– Young adult with CF

Strategies to Foster Positive Identity

  • Talk to the people that love you. If you are struggling to recognise all the great things about yourself, ask the people you’re closest to. Get them to tell you the top 3 things they love about you and offer to do the same in return.
  • Connect. Spend time and have fun with people that truly know and love you. This can remind you why you matter.
  • Have fun getting to know yourself! We rarely take time to get to know ourselves like we would a friend. Be your own best friend and explore what you like, don’t like and enjoy getting to know yourself better.
  • Try new things. Consider exploring new things to get to know yourself better. This could involve exercise, cooking, joining a group or volunteering. Experiment and see what things you like best.
  • Own and talk about all parts of you. Having a positive sense of self is not about seeing yourself as perfect, but accepting that having tendencies, weaknesses, challenges and quirks are all part of being human. It’s important that you feel comfortable to truly be yourself around the people who love you, so talk to them about the many aspects of your identity to help them understand what makes you, you.
  • Look after your mental health. If you are struggling with anxiety, low mood and negative self-talk (that annoying voice in your head that says you are not good enough), it is very difficult to have a strong and positive sense of identity. Sometimes we have very deep rooted and negative beliefs about ourselves that have been with us for a long time. These can be hard to shift and we may need support from a mental health professional to do so. If you need help, please ask for it.
  • Talk to a professional. Even if you are not struggling with poor mental health, talking to a mental health professional can be a great way for you to explore and improve your sense of identity.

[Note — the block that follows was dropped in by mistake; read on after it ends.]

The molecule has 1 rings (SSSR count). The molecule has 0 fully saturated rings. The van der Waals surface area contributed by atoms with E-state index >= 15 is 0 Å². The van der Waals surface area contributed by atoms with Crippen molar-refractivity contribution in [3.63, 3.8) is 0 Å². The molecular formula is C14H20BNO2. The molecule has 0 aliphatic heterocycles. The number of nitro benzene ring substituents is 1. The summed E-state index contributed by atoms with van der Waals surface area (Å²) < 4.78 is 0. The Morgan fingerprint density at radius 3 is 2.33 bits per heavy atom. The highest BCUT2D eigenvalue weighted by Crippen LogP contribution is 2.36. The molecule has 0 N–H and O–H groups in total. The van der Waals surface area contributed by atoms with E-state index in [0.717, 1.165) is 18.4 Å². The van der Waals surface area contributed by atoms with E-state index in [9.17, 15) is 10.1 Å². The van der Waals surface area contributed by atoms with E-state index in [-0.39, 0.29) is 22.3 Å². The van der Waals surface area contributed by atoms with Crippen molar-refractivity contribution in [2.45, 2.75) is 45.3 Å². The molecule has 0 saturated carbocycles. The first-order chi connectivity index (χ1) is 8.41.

• Your healthcare team are key! Aside from your family and friends, your healthcare team are the people most invested in your health and wellbeing. If you are struggling with your identity, reach out so they can provide any information and support you need to live well.

Hints and Tips

See the other LWWCF Insights resources for more topics and strategies to help you to live well. You can use the Living Well Worksheet in partnership with any of these.


This resource was funded and facilitated by Vertex Pharmaceuticals (Australia) and developed by The Med Collective through collaboration with members of the LWWCF initiative Steering Group. We wish to acknowledge the content contribution and intellectual property of Dr Lucy Holland and Maggie Harrigan, and most importantly, the consumer and health professional experts who shared their experience and expertise to develop this work.

The resources in the LWWCF website and resource directory should be used in consultation with your healthcare practitioner or mental health professional.

References used to develop this LWWCF Insights Resource:

1. Bandura A. (2006). Toward a psychology of human agency. Perspectives on Psychological Science, 1(2), 164-80. 2. Baumeister RF (ed.). (1999). The self in social psychology. Psychology Press; 1999. 3. Borschuk AP, Everhart RS, Eakin MN, Rand-Giovannetti D, Borrelli B, Riekert KA. (2016). Disease disclosure in individuals with cystic fibrosis: Association with psychosocial and health outcomes. Journal of Cystic Fibrosis, 15(5), 696-702. 4. Havermans T, Duff AJ. (2020) Changing landscape: psychological care in the era of cystic fibrosis transmembrane conductance regulator modulators. Current Opinion in Pulmonary Medicine, 26(6), 696-701. 5. Knudsen KB, Pressler T, Mortensen LH, Jarden M, Boisen KA, Skov M, Quittner AL, Katzenstein TL. (2017). Coach to cope: Feasibility of a life coaching program for young adults with cystic fibrosis. Patient Preference and Adherence, 1(11), 1613. 6. Russell JK, Strodl E, Kavanagh DJ. (2021). Correlates of distress in young people with cystic fibrosis: The role of self-efficacy and metacognitive beliefs. Psychology & Health, 36(12), 1497-1513.